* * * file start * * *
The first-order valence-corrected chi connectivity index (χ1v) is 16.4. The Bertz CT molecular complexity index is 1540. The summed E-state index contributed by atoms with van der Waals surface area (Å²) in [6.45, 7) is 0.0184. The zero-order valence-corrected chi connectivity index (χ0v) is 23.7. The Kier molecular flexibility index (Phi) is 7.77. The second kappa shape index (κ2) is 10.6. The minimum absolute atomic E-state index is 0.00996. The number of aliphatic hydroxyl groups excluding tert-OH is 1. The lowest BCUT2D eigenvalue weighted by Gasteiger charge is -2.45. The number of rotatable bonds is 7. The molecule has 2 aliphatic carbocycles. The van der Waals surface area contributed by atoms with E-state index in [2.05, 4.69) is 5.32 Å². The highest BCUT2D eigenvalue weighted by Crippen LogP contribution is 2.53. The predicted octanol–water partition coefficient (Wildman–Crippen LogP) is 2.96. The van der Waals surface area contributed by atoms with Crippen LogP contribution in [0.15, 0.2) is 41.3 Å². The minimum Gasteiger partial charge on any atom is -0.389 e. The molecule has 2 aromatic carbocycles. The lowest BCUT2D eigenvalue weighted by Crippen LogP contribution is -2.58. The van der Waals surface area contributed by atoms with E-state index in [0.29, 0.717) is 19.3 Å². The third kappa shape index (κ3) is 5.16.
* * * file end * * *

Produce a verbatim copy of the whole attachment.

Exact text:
The first-order valence-corrected chi connectivity index (χ1v) is 16.4. The Bertz CT molecular complexity index is 1540. The summed E-state index contributed by atoms with van der Waals surface area (Å²) in [6.45, 7) is 0.0184. The zero-order valence-corrected chi connectivity index (χ0v) is 23.7. The Kier molecular flexibility index (Phi) is 7.77. The second kappa shape index (κ2) is 10.6. The minimum absolute atomic E-state index is 0.00996. The number of aliphatic hydroxyl groups excluding tert-OH is 1. The lowest BCUT2D eigenvalue weighted by Gasteiger charge is -2.45. The number of rotatable bonds is 7. The molecule has 2 aliphatic carbocycles. The van der Waals surface area contributed by atoms with E-state index in [2.05, 4.69) is 5.32 Å². The highest BCUT2D eigenvalue weighted by Crippen LogP contribution is 2.53. The predicted octanol–water partition coefficient (Wildman–Crippen LogP) is 2.96. The van der Waals surface area contributed by atoms with Crippen LogP contribution in [0.15, 0.2) is 41.3 Å². The minimum Gasteiger partial charge on any atom is -0.389 e. The molecule has 2 aromatic carbocycles. The lowest BCUT2D eigenvalue weighted by Crippen LogP contribution is -2.58. The van der Waals surface area contributed by atoms with E-state index in [0.29, 0.717) is 19.3 Å². The third kappa shape index (κ3) is 5.16.